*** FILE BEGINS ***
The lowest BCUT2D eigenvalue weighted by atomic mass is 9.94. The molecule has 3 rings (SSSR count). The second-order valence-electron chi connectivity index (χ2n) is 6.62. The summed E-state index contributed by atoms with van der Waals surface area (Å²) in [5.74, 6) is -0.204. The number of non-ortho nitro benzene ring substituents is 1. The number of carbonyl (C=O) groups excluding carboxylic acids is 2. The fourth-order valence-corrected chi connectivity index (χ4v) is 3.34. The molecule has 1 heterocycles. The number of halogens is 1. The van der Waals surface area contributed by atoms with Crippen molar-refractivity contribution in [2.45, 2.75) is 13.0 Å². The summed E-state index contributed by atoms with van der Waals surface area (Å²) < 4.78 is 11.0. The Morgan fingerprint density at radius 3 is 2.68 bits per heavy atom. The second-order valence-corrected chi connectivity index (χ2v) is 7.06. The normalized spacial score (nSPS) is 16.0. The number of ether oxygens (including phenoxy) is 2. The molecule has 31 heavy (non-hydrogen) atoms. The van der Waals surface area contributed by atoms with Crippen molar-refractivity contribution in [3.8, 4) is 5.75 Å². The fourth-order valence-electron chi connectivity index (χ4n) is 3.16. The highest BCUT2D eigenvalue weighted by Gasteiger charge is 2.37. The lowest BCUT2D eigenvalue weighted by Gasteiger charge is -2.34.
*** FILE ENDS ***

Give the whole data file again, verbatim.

The lowest BCUT2D eigenvalue weighted by atomic mass is 9.94. The molecule has 3 rings (SSSR count). The second-order valence-electron chi connectivity index (χ2n) is 6.62. The summed E-state index contributed by atoms with van der Waals surface area (Å²) in [5.74, 6) is -0.204. The number of non-ortho nitro benzene ring substituents is 1. The number of carbonyl (C=O) groups excluding carboxylic acids is 2. The fourth-order valence-corrected chi connectivity index (χ4v) is 3.34. The molecule has 1 heterocycles. The number of halogens is 1. The van der Waals surface area contributed by atoms with Crippen molar-refractivity contribution in [2.45, 2.75) is 13.0 Å². The summed E-state index contributed by atoms with van der Waals surface area (Å²) < 4.78 is 11.0. The Morgan fingerprint density at radius 3 is 2.68 bits per heavy atom. The second-order valence-corrected chi connectivity index (χ2v) is 7.06. The normalized spacial score (nSPS) is 16.0. The number of ether oxygens (including phenoxy) is 2. The molecule has 31 heavy (non-hydrogen) atoms. The van der Waals surface area contributed by atoms with Crippen molar-refractivity contribution in [3.8, 4) is 5.75 Å². The fourth-order valence-electron chi connectivity index (χ4n) is 3.16. The highest BCUT2D eigenvalue weighted by Gasteiger charge is 2.37. The lowest BCUT2D eigenvalue weighted by Gasteiger charge is -2.34.